The level squish is coming. Shadowlands may have been delayed, but Blizzard is still giving us the 9.0.1 pre-patch in a matter of days… hell, we’re close enough to start measuring the time comfortably in hours… and so I started thinking about that.
At some point Blizzard recognized that too many levels had become an issue; levels were no longer special and leveling needed help. So they set out to fix the problem. The level squish is the solution, announced at BlizzCon last year. With the pre-patch everybody at level cap, currently level 120, will suddenly be level 50.
There is a new starting experience that will cover levels 1-10, after which all of the past expansions, as well as post-Cataclysm vanilla WoW, will run in parallel as level 20-50 experiences, allowing the player to choose which path they want to take to level 50, or swap between them, or whatever.
And then Shadowlands will pick up and be the level 50-60 experience. We got all of that last year at BlizzCon.
Blizzard, for whatever reason, will favor Battle for Azeroth for you first run through, but if you already have a character at level cap you will find it easy to choose your route though the game. Or so we’re told. I haven’t played with it yet, but we’ll take that as read because that isn’t really the topic today.
Instead, the topic is what happens after Shadowlands?
There will, as sure as the sun will rise tomorrow, be an expansion after Shadowlands, and probably a few more after that. World of Warcraft isn’t as lucrative as it was a decade ago, but it is still by far the most lucrative and reliable money maker the company has. This cow will be milked on schedule so long as it remains profitable.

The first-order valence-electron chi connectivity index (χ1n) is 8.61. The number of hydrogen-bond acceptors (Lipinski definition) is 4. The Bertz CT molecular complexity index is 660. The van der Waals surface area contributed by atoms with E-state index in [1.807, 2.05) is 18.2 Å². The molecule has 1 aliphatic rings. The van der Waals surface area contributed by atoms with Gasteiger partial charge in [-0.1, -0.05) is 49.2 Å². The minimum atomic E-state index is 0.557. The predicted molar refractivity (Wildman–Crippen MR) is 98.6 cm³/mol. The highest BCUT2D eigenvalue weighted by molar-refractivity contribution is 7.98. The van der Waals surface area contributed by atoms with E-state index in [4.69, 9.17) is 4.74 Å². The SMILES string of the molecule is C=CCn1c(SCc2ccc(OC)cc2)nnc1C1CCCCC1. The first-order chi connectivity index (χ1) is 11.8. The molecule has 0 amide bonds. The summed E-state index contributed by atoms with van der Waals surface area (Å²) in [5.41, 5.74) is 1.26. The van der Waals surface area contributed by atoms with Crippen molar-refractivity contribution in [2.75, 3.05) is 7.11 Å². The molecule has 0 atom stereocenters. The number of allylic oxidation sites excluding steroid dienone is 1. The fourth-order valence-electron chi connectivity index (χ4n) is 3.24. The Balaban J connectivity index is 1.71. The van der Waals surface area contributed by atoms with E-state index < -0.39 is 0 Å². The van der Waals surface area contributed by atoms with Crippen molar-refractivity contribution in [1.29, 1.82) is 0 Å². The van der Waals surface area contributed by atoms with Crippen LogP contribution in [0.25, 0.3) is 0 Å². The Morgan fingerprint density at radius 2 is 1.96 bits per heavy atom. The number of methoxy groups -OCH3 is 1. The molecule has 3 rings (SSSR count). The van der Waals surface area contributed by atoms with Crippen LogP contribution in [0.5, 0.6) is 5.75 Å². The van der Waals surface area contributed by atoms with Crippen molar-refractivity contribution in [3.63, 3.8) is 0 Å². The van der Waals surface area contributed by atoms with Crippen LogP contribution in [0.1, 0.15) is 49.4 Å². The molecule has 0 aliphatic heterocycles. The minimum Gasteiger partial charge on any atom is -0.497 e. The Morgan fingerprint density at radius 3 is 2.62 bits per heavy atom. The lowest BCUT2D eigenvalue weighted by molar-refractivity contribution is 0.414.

But if you add another expansion after Shadowlands, another ten level experience, because Blizzard has decided that ten levels is the optimum cap raise for an expansion, we will, with the passage of time, be at level 70 then 80 then 90 and so on and back into the problem that brought about the level squish in the first place.
Blizzard is silly and sometimes seems incapable of spotting the oncoming train of a problem, but they just solved this spiraling level cap issue so I have to think it will remain fresh in their minds long enough to consider the expansion after Shadowlands.
I am pretty sure that at BlizzCon 2021, after they finish celebrating the success of Burning Crusade Classic, and whatever server move solution they have come up with to link it to WoW Classic, during the usual summing up segment that kicks off the keynote, the big reveal for the franchise will be the next expansion for retail WoW.
And I am curious, during the big panel to go over the main details, if they will tell us that, with the launch of this expansion, the level cap will again be 60, that being the optimum level cap since it was where the game started (stop looking over at the level 70 cap on Burning Crusade Classic) and that everybody will be squished back down to level 50 again, that Shadowlands will be made another parallel track on the 20-50 experience, and that the new expansion will occupy the level 50-60 slot.
Are we embarking on an era where levels 50-60 will always be the new expansion and any past expansion will be made yet another option on the way there? It seems both over-wrought and deceptively simple as a solution.
I suppose the real question is whether or not it will work? Will players be happy to reset to level 50 every expansion only to earn their way back up to 60 yet again? If levels lacked meaning before, what meaning would they have in that scenario?
And, finally, can Blizzard stop changing up character classes and specs and whatnot so much with every new expansion? That all trickles down on the parallel 20-50 expansions ever time they do. That is the reason they need to introduce Burning Crusade Classic. The content is all still there in game, mostly unaltered since 2008 or so. But every time they change up classes and specs and talent points and gear and all the other things that work together and dictate how your character plays, they change up how the expansions play.